Beyond that, the search tab just uses WordPress’ little-known search RSS feed to dive into our archives on command. There was a fair amount of Photoshop work to create transparent PNGs at precisely the right size (and again at twice that size, to look good on the better Retina Display of the iPhone 4). I built a few of the tab icons myself as greyscale PNGs with transparent alpha channels; others I took from the Glyphish collection of icons, including the Retina icons just released via Kickstarter. For the static About page and the Twitter template, I ended up using data URIs to embed our icon into the HTML itself — that prevented a weird resizing when the image was loaded after the rest of the page. And I, like many app developers, had to navigate the new waters of Twitter’s xAuth system (newly mandatory as of a few weeks ago) to allow tweeting from within the app.

All this is to say that the process was more complicated and self-directed than most people would be able to manage — but easy enough that any shop that has a Mac and a few nerds could pull it off. There’s nothing impossibly hard here. From my viewpoint, I don’t understand why more news organizations don’t use frameworks to build out apps quickly and easily. Even if the ad revenue from a mobile app isn’t astounding, it’s still better than nothing — and it’s a foot in the door for increasingly mobile news consumers.

The upfront costs of development were minimal. I paid $500 for a license to TapLynx (it currently goes for $599). It was $99 to get into Apple’s iPhone developer program and $25 for the Retina Glyphish icons. Total cost: $624. And a fair amount of my time, to be honest.

One constant throughout the process was that there were factors outside my control. Our app would have launched sooner if Apple hadn’t made the move to iOS 4, which necessitated waiting for a new TapLynx library to work with it. It would have launched sooner if the impending Twitter xAuth switchover hadn’t made me wait. It would have launched sooner if I wasn’t relying on the generous work of guys like Roberto and Walter to made one of my tabs function. And, frankly, it would have launched sooner if I wasn’t doing all this work on evenings and weekends around my other duties — or if I’d been happy with something closer to the TapLynx defaults in a number of cases.

Now comes the challenge of keeping the thing up-to-date and functional. They say a band has a lifetime to write its first album and six months to write its second; I feel the same thing is true for version 1.0 and version 1.01. I’ve already got a list of improvements and fixes ready to move on. I’d love to hear any suggestions on how to make it better.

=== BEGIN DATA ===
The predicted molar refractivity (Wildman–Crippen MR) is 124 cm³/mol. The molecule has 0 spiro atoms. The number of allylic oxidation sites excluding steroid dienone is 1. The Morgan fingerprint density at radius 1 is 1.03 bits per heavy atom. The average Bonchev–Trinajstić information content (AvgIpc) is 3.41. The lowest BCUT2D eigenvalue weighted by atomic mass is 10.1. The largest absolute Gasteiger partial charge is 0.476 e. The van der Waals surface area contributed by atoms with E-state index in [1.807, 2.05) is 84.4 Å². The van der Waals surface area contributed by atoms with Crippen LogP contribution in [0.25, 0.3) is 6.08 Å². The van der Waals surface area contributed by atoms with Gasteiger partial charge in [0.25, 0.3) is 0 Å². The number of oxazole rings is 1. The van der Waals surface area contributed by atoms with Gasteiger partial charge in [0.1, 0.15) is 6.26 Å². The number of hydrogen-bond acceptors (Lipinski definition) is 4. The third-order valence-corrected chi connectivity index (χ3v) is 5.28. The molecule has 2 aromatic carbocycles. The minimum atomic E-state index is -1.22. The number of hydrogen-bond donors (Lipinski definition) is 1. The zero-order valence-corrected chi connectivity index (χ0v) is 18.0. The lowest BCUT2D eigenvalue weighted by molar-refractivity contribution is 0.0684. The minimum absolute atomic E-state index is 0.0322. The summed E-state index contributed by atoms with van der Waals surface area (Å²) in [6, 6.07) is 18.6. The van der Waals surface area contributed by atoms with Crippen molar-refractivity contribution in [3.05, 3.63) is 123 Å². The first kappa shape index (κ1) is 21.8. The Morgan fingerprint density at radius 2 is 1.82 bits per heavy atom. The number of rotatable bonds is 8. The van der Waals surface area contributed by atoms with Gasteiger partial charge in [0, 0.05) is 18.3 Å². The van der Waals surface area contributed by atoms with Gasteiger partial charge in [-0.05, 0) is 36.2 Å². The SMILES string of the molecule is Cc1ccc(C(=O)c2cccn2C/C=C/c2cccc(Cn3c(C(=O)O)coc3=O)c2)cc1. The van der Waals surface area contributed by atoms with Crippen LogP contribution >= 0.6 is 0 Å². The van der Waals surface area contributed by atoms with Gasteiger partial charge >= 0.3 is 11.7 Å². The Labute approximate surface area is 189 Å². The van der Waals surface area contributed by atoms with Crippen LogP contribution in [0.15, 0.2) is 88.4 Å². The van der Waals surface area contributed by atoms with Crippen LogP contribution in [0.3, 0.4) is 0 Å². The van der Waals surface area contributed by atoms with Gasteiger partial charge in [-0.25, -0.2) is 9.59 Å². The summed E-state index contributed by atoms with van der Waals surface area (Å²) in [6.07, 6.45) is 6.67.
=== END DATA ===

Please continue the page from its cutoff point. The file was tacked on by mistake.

On Android, BlackBerry, WebOS, Windows Phone, Symbian, et al.

Back to my original post. Another thread of comments — on the post and on Twitter — were from people upset there’s only an iPhone app. “Nothing for Android, huh?” one commenter wrote. “Seems shortsighted.” Others on Twitter called out for a BlackBerry app, or an iPad-specific app. (I didn’t see any calls for Windows Mobile/Phone, Symbian, or WebOS.) There are a few reasons why we’re just on the iPhone right now.

We’re tiny. The Nieman Journalism Lab is currently three people in a basement. (Two iPhones and one BlackBerry, if you’re counting.) Along with being director, I’m also house nerd. Our budget doesn’t allow for big investments in technology, which is why I ended up building the iPhone app as a personal side project. I’ve been a Mac guy since the early 1990s and an iPhone guy since 2007, so my own personal interests and knowledge base are going to play a role in what I develop in my spare time.

Our mobile audience is overwhelmingly on Apple devices. Here’s data from the past 30 days, as of August 24, 2010: 84 percent Apple (45 percent iPhone, 35 percent iPad, 4 percent iPod touch); 10 percent Android; 5 percent BlackBerry; 0.3 percent Symbian; 0.2 percent Windows Mobile.

(If you’re curious about the overall numbers for desktop and mobile combined, our readers are about 54 percent Windows, 34 percent Mac, 4 percent iPhone, 3 percent iPad, 3 percent Linux, 1 percent Android, 0.5 percent BlackBerry.)

If, as some predict, Android sweeps aside the iPhone and becomes the dominant platform on mobile, then maybe we’ll build an Android app. But for now, we’re just putting our limited resources where we think they can have the most impact.